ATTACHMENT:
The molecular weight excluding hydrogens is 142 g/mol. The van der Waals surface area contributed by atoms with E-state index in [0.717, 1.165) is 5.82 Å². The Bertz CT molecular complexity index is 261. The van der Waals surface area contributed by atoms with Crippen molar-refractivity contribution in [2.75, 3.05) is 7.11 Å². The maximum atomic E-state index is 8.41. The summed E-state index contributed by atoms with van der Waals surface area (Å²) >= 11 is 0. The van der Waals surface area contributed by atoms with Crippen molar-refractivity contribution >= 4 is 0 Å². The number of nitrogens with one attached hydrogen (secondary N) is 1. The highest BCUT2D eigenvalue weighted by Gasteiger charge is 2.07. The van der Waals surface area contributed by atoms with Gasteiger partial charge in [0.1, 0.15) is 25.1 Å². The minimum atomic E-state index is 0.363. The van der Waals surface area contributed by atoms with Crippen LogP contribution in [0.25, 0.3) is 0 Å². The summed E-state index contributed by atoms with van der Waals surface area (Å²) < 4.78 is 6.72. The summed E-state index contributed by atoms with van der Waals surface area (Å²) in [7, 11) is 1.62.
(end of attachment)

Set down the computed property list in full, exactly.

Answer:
The molecular weight excluding hydrogens is 142 g/mol. The van der Waals surface area contributed by atoms with E-state index in [0.717, 1.165) is 5.82 Å². The Bertz CT molecular complexity index is 261. The van der Waals surface area contributed by atoms with Crippen molar-refractivity contribution in [2.75, 3.05) is 7.11 Å². The maximum atomic E-state index is 8.41. The summed E-state index contributed by atoms with van der Waals surface area (Å²) >= 11 is 0. The van der Waals surface area contributed by atoms with Crippen molar-refractivity contribution >= 4 is 0 Å². The number of nitrogens with one attached hydrogen (secondary N) is 1. The highest BCUT2D eigenvalue weighted by Gasteiger charge is 2.07. The van der Waals surface area contributed by atoms with Gasteiger partial charge in [0.1, 0.15) is 25.1 Å². The minimum atomic E-state index is 0.363. The van der Waals surface area contributed by atoms with Crippen LogP contribution in [0.25, 0.3) is 0 Å². The summed E-state index contributed by atoms with van der Waals surface area (Å²) < 4.78 is 6.72. The summed E-state index contributed by atoms with van der Waals surface area (Å²) in [7, 11) is 1.62.